Do you think Spain has good capacity in terms of translational research?

Spain is not in a good position compared to other Western countries. We are in a struggle. The country has been involved with engaging in translation research for many years and has received help from many institutions, but it is still behind compared to surrounding, more competitive countries.

How do you perceive the culture of entrepreneurship versus innovation in Spain?

For a number of years, Spain has experienced radical changes in this regard. The authorities have greatly supported new enterprises arising from academia. But in actual terms of support I can tell you that it is not working that well because there is a lack of culture that champions this mantra. I think we should continue sending people abroad, because Spanish professionals receive little to no experience working here. As in the recent past, Spanish scientists had to move elsewhere to obtain proper training. The same approach should be used to train this new caste of professionals.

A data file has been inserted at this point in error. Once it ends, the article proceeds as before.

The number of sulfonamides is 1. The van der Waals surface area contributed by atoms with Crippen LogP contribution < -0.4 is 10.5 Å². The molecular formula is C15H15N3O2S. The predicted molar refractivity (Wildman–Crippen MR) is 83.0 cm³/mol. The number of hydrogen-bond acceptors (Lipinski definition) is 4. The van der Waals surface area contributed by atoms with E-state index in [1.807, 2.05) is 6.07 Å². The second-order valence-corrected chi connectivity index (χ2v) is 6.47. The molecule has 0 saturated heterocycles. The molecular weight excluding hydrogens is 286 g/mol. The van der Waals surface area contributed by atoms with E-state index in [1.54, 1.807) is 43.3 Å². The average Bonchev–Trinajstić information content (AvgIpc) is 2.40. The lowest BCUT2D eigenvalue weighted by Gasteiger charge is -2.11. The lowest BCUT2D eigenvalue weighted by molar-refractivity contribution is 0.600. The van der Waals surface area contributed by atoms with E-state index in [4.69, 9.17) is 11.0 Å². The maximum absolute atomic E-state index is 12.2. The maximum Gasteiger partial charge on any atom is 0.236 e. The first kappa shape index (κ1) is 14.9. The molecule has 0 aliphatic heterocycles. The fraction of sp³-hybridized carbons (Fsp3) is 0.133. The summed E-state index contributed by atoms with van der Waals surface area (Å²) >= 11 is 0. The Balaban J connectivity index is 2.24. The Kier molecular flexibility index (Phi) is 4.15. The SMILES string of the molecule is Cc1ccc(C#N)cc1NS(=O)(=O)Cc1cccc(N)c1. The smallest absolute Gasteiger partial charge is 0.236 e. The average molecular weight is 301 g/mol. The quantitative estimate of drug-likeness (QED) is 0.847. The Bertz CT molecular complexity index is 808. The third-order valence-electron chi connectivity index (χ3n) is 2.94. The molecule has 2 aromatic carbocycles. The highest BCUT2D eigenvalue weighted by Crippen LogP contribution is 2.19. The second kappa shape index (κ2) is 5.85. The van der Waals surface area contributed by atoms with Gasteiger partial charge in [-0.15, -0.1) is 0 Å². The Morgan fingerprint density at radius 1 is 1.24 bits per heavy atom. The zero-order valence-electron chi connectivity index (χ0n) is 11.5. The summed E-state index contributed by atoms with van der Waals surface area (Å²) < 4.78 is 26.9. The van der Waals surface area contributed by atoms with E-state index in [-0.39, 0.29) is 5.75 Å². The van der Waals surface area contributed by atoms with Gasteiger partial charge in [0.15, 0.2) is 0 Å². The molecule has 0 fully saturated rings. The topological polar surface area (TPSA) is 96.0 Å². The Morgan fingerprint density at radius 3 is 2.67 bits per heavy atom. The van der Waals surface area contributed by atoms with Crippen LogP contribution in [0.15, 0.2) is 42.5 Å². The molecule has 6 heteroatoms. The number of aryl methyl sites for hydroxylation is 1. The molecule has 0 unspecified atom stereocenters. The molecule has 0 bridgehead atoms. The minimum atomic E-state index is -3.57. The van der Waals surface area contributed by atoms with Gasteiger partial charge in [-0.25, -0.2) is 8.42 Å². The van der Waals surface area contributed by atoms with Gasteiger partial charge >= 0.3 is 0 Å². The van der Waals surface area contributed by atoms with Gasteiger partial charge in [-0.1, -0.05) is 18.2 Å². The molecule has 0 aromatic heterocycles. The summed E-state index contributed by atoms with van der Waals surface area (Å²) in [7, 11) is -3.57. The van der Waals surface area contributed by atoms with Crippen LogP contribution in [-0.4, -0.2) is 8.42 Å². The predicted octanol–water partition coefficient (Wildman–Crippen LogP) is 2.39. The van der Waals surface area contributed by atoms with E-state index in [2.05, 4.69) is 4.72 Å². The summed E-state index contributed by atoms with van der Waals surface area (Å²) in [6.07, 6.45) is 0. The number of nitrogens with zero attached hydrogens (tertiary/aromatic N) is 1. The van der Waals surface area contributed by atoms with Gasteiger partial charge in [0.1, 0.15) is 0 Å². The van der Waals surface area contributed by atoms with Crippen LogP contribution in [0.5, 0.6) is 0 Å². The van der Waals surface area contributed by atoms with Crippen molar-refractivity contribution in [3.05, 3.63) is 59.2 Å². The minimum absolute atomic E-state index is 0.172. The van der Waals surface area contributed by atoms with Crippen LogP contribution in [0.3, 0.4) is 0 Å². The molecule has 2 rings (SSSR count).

Simply put, the culture of entrepreneurship in Spain is not competitive enough to create a critical mass of startup companies.

If you want to create a patent, ultimately you have to go to a private patent office rather than the small areas of support we have in academia, because the Spanish lack the resources and knowledge for this type of support. Essentially, this problem is a consequence of the Spanish mentality; actions speak louder than words.

What are some of the notable successes of the Cajal Institute?